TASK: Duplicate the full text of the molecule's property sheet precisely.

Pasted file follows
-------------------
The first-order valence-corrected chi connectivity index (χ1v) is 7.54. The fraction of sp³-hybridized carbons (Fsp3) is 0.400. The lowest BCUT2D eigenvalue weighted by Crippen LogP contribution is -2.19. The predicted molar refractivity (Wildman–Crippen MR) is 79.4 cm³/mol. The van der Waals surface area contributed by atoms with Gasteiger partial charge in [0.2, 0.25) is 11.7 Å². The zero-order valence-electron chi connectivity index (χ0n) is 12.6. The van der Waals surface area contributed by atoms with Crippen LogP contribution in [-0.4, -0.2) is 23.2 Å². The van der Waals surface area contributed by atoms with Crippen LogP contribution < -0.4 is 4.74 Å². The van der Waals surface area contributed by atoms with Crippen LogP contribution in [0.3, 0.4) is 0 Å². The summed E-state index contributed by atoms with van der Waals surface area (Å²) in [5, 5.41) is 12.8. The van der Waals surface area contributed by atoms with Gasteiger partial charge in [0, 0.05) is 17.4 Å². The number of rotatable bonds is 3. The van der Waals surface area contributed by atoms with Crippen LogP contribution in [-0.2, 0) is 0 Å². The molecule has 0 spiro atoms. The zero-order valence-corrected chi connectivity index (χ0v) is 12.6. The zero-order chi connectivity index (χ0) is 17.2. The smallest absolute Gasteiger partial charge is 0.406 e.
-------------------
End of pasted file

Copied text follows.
The first-order valence-corrected chi connectivity index (χ1v) is 7.54. The fraction of sp³-hybridized carbons (Fsp3) is 0.400. The lowest BCUT2D eigenvalue weighted by Crippen LogP contribution is -2.19. The predicted molar refractivity (Wildman–Crippen MR) is 79.4 cm³/mol. The van der Waals surface area contributed by atoms with Gasteiger partial charge in [0.2, 0.25) is 11.7 Å². The zero-order valence-electron chi connectivity index (χ0n) is 12.6. The van der Waals surface area contributed by atoms with Crippen LogP contribution in [-0.4, -0.2) is 23.2 Å². The van der Waals surface area contributed by atoms with Crippen LogP contribution < -0.4 is 4.74 Å². The van der Waals surface area contributed by atoms with Crippen LogP contribution in [0.3, 0.4) is 0 Å². The summed E-state index contributed by atoms with van der Waals surface area (Å²) in [5, 5.41) is 12.8. The van der Waals surface area contributed by atoms with Gasteiger partial charge in [0, 0.05) is 17.4 Å². The number of rotatable bonds is 3. The van der Waals surface area contributed by atoms with Crippen LogP contribution in [-0.2, 0) is 0 Å². The molecule has 0 spiro atoms. The zero-order valence-corrected chi connectivity index (χ0v) is 12.6. The zero-order chi connectivity index (χ0) is 17.2. The smallest absolute Gasteiger partial charge is 0.406 e.